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Blacks’ voting rate higher than whites’ for first time in 2012: Census
Question of the Day
Blacks voted at a higher rate than whites in the 2012 election, the first time on record that has occurred, the Census Bureau said Thursday. Sixty-six percent of eligible black voters cast their ballots in the presidential election compared with 64 percent of whites.
“The 2012 increase in voting among blacks continues what has been a long-term trend: since 1996, turnout rates have risen 13 percentage points to the highest levels of any recent presidential election. In contrast, after reaching a high in 2004, non-Hispanic white voting rates have dropped in two consecutive elections. Between 2008 and 2012, rates for non-Hispanic whites dropped from 66.1 percent to 64.1 percent. As recently as 1996, blacks had turnout rates 8 percentage points lower than non-Hispanic whites,” the Census Bureau said.
The increase in black turnout was especially pronounced in the southeastern region.
Hispanic citizens, however, still voted at a lower rate than blacks and whites. The increase in the percentage of minorities who choose to vote has even more impact given that those populations are growing, too, in hard numbers.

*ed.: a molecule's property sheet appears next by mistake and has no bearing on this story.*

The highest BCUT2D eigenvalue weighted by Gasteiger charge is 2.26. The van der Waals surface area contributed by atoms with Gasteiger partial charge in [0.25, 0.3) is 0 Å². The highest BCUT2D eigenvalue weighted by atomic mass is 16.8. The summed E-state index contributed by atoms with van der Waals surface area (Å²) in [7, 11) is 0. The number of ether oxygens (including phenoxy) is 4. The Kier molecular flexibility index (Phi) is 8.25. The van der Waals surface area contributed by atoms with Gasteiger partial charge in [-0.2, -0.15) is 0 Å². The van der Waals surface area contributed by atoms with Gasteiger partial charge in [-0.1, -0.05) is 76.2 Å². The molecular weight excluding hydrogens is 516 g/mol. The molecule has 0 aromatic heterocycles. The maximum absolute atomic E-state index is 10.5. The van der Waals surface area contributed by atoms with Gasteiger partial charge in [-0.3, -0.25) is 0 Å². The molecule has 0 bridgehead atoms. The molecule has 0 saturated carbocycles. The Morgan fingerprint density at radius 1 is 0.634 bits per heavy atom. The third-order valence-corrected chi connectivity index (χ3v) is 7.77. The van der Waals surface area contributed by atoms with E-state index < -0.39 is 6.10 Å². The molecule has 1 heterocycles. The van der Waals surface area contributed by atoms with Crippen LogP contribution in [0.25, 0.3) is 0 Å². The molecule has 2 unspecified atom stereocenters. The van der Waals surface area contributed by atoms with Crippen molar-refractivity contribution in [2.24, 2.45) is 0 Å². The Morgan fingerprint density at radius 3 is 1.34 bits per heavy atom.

“The number of blacks who voted rose by about 1.7 million between the 2008 and 2012 elections. Likewise, the number of Hispanics who voted increased by 1.4 million and the number of Asians by 550,000. At the same time, the number of non-Hispanic white voters declined by about 2 million ─ the only such drop for any single-race group between elections since 1996,” the Census Bureau’s report said.
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About the Author
Luke Rosiak is a projects reporter on The Washington Times’ investigative team. He formerly covered lobbying and campaign finance for two watchdog groups as well as transportation for The Washington Post. Luke can be reached at email@example.com.
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